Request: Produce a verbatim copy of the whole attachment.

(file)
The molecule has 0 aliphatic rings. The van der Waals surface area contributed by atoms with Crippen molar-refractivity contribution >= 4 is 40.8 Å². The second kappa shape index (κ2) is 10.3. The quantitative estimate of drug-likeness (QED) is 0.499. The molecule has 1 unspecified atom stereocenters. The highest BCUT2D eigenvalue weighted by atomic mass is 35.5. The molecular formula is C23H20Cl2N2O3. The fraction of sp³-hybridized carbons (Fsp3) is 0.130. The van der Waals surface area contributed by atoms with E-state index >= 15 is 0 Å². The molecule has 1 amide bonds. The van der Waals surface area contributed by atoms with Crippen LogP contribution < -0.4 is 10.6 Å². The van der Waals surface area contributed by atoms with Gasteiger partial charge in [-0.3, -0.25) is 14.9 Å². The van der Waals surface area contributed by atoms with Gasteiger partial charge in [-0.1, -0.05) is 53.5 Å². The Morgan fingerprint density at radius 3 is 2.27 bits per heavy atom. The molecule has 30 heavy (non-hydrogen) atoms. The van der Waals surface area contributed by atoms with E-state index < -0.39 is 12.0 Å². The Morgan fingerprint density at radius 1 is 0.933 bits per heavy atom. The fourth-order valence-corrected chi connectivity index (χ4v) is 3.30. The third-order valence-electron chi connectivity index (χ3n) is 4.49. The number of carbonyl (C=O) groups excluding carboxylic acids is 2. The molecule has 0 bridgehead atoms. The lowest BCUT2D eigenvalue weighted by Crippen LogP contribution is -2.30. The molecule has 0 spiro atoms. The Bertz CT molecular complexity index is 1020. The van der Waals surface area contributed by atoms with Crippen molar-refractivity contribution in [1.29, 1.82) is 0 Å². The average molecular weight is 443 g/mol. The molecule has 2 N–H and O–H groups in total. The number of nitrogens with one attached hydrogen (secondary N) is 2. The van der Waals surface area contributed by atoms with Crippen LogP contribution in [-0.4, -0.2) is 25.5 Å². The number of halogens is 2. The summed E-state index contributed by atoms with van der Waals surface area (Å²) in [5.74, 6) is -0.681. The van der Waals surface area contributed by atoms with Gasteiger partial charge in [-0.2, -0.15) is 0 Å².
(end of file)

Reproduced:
The molecule has 0 aliphatic rings. The van der Waals surface area contributed by atoms with Crippen molar-refractivity contribution >= 4 is 40.8 Å². The second kappa shape index (κ2) is 10.3. The quantitative estimate of drug-likeness (QED) is 0.499. The molecule has 1 unspecified atom stereocenters. The highest BCUT2D eigenvalue weighted by atomic mass is 35.5. The molecular formula is C23H20Cl2N2O3. The fraction of sp³-hybridized carbons (Fsp3) is 0.130. The van der Waals surface area contributed by atoms with E-state index >= 15 is 0 Å². The molecule has 1 amide bonds. The van der Waals surface area contributed by atoms with Crippen LogP contribution < -0.4 is 10.6 Å². The van der Waals surface area contributed by atoms with Gasteiger partial charge in [-0.3, -0.25) is 14.9 Å². The van der Waals surface area contributed by atoms with Gasteiger partial charge in [-0.1, -0.05) is 53.5 Å². The Morgan fingerprint density at radius 3 is 2.27 bits per heavy atom. The molecule has 30 heavy (non-hydrogen) atoms. The van der Waals surface area contributed by atoms with E-state index < -0.39 is 12.0 Å². The Morgan fingerprint density at radius 1 is 0.933 bits per heavy atom. The fourth-order valence-corrected chi connectivity index (χ4v) is 3.30. The third-order valence-electron chi connectivity index (χ3n) is 4.49. The number of carbonyl (C=O) groups excluding carboxylic acids is 2. The molecule has 0 bridgehead atoms. The lowest BCUT2D eigenvalue weighted by Crippen LogP contribution is -2.30. The molecule has 0 spiro atoms. The Bertz CT molecular complexity index is 1020. The van der Waals surface area contributed by atoms with Crippen molar-refractivity contribution in [1.29, 1.82) is 0 Å². The average molecular weight is 443 g/mol. The molecule has 2 N–H and O–H groups in total. The number of nitrogens with one attached hydrogen (secondary N) is 2. The van der Waals surface area contributed by atoms with Crippen LogP contribution in [-0.4, -0.2) is 25.5 Å². The number of halogens is 2. The summed E-state index contributed by atoms with van der Waals surface area (Å²) in [5.74, 6) is -0.681. The van der Waals surface area contributed by atoms with Gasteiger partial charge in [-0.2, -0.15) is 0 Å².